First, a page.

Art Jewelry Forum’s extensive network of international gallery supporters is dedicated to celebrating and showing art jewelry. On Offer is a monthly series that allows AJF galleries to showcase a piece that they’ve personally selected to tempt and inspire you. Please contact the gallery directly for inquiries. Enjoy!
Four–Pieces by Tamara Grüner sparkle with color from stones, pearls, and shiny metals. At first they might seem to have a kitschy expression, but Grüner’s well-balanced compositions and thoroughly executed craft calms the noisy image and turns the objects into jewels. This brooch is a contemporary Fabergé egg flaunting facets and a wealth of details.
CONTACT: Karin Roy Andersson
Irene Belfi Gallery— The gallery is pleased to present the artist Julie Blyfield with a solo show opening on October 4.
“My jewellery and vessel work is inspired by collections of botanical specimens and historic collections of embroidery which include floral motifs in their design,” says Blyfield. “I see my work as an extension of the 19th-century Australian gold and silversmithing tradition in which our natural history became the subject of elaborate tableware and jewellery.”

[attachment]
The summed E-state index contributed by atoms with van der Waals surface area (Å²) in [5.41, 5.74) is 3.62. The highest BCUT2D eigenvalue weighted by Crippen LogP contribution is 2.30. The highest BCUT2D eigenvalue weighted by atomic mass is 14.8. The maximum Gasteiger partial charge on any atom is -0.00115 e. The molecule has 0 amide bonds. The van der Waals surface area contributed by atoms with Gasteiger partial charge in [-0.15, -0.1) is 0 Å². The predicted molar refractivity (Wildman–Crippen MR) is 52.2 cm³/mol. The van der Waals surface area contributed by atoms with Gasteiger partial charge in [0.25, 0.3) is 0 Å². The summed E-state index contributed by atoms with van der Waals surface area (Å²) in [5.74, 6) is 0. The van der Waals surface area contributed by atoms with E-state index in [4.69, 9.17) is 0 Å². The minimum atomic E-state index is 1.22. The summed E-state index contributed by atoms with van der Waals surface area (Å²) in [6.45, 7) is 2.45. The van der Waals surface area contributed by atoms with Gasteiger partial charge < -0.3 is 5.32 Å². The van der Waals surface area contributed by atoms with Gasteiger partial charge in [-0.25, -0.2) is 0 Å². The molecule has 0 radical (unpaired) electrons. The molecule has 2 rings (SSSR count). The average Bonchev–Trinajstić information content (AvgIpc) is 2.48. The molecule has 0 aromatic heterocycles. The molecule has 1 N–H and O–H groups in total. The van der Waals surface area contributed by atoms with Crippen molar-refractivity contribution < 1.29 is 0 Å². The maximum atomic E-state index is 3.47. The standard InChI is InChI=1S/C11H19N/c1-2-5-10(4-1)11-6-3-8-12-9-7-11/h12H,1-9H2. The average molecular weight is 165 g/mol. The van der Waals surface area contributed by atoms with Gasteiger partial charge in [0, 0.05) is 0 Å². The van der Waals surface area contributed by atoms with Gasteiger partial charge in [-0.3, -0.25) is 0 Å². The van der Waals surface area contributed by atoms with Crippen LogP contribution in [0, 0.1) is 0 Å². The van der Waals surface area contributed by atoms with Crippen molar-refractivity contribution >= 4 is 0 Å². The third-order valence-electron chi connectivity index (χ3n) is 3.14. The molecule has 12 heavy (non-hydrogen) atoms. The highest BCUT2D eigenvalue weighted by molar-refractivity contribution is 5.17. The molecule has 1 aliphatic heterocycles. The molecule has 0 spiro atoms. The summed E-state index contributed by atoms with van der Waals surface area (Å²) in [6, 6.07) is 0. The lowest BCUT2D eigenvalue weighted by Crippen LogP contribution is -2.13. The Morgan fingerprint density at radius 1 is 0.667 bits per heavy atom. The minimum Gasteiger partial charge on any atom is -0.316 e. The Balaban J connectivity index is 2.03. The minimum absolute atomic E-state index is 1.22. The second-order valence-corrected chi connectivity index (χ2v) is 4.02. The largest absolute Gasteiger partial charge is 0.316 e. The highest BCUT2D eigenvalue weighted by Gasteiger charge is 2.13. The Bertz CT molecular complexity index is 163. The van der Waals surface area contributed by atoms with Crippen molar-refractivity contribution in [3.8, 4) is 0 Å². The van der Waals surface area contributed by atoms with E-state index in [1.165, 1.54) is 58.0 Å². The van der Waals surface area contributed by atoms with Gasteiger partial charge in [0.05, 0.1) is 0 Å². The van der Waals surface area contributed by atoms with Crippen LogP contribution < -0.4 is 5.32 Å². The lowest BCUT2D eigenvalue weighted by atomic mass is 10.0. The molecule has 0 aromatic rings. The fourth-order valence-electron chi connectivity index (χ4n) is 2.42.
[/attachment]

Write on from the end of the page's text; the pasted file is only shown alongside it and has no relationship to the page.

CONTACT: Irene Belfi
Gallery Funaki—Retinal Plants are major new works from Catherine Truman, one of Australia’s most notable artists. Truman staged a major retrospective at the Art Gallery of South Australia in 2017. Her practice involves intense collaborative research with scientists in various fields of biology; she is currently artist in residence at the Ophthalmology Department at Flinders Uni, SA. These pieces investigate the nexus between the eye, vision, and perception as they reference the vascular networks of plants and the retinal trees of the human eye.
CONTACT: Katie Scott